However, it's more likely for many regular investors that you'll have to take other steps to find startup investment opportunities. Some possibilities include:

  • Investment crowdfunding platforms
  • Your local Chamber of Commerce to find local startups
  • Innovation hubs in various cities that showcase different fledgling companies
  • Startup aggregators that use AI to help sort different options
  • Incubators (like Y Combinator) that help nourish and mentor company founders

If you look into the companies in these areas and use some networking skills, you may be able to identify startups that you can invest in. The easiest way for many investors is to focus on investment crowdfunding platforms that allow you to put in money.

More: Buying shares through a stock broker

Tips for how to invest in startup companies

If you decide you want to use startup business investment as part of your

investment strategy, there are some things you can do to increase your chances of success. Here are some things you can do as you figure out how to invest in startups:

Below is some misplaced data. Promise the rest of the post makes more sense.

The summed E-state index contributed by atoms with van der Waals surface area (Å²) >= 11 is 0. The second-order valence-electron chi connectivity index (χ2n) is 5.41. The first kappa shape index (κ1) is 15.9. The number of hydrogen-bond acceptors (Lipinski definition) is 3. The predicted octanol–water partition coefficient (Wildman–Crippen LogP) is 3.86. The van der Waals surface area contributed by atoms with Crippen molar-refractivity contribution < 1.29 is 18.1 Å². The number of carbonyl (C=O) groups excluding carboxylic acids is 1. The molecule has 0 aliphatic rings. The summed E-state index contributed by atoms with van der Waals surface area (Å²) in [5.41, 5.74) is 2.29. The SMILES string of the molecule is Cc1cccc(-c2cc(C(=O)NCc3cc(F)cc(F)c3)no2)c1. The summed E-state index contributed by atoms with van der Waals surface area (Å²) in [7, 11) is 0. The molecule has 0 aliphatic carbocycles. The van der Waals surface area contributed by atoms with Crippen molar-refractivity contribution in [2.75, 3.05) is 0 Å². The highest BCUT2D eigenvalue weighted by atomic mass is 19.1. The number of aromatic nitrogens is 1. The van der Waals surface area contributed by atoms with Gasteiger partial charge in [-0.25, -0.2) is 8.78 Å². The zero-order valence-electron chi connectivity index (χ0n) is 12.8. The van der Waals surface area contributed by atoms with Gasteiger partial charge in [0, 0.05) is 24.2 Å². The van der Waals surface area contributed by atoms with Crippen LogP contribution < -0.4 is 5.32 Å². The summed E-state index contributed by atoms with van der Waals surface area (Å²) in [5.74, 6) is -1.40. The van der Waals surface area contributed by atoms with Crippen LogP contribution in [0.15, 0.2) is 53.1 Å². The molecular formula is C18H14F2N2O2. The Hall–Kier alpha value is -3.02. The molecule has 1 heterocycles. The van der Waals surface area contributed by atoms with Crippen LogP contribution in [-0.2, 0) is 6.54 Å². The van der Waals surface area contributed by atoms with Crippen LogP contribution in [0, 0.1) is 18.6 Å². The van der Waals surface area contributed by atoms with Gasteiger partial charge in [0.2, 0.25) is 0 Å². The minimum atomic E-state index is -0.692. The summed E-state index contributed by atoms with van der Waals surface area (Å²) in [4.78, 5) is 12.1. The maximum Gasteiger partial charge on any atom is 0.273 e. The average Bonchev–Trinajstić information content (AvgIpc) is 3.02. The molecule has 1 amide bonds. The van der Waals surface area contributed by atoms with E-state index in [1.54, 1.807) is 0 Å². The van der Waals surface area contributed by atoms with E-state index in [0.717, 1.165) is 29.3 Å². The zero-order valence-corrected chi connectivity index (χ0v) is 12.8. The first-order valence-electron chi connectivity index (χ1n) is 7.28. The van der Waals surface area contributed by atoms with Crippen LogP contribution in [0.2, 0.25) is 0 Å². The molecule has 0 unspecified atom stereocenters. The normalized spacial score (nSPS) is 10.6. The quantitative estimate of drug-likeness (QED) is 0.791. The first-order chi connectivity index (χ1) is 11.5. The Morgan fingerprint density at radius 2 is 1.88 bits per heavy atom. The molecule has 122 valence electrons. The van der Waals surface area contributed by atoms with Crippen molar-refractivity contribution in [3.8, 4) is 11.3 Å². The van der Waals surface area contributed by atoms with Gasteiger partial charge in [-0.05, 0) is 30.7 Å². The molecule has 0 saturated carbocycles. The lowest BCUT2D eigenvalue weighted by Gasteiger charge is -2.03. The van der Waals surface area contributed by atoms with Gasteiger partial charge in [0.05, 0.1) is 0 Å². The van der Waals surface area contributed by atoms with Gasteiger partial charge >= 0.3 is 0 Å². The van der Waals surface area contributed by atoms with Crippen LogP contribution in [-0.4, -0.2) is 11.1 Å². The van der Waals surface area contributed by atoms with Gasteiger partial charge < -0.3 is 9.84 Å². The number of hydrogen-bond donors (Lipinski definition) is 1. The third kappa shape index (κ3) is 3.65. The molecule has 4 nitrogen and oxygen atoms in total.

1. Run the numbers

Take a look at the numbers offered by the startup. Are they raising money from sales of products and services? If so, that is a good indication that they could be on their way to success.

You should also figure out how many shares your investment will actually buy. It's hard to know for sure what a startup is “worth” because valuations are so hard to figure out. However, you can run some numbers to figure out how many shares you're getting with your investment. Later, more shares could mean greater wealth.

2. Look at management

One of the things venture capitalists do looking at the team. For some venture capitalists, the team could be more important than the product. What skills do the founders and executives of the company bring to the table? Do you think they'll provide good leadership? Are they flexible enough to pivot if needed?

Understanding the background before you move forward can make a big difference later.

3. Diversify

Just as you do with regular investments, consider diversification. If you have some money to invest in multiple startups, think about how to get exposure to different opportunities. Putting everything into one basket or banking on one company, making it big, could result in disaster. A relatively small percentage of startups make it big, and if you want to increase your chances of success, you need to consider various options.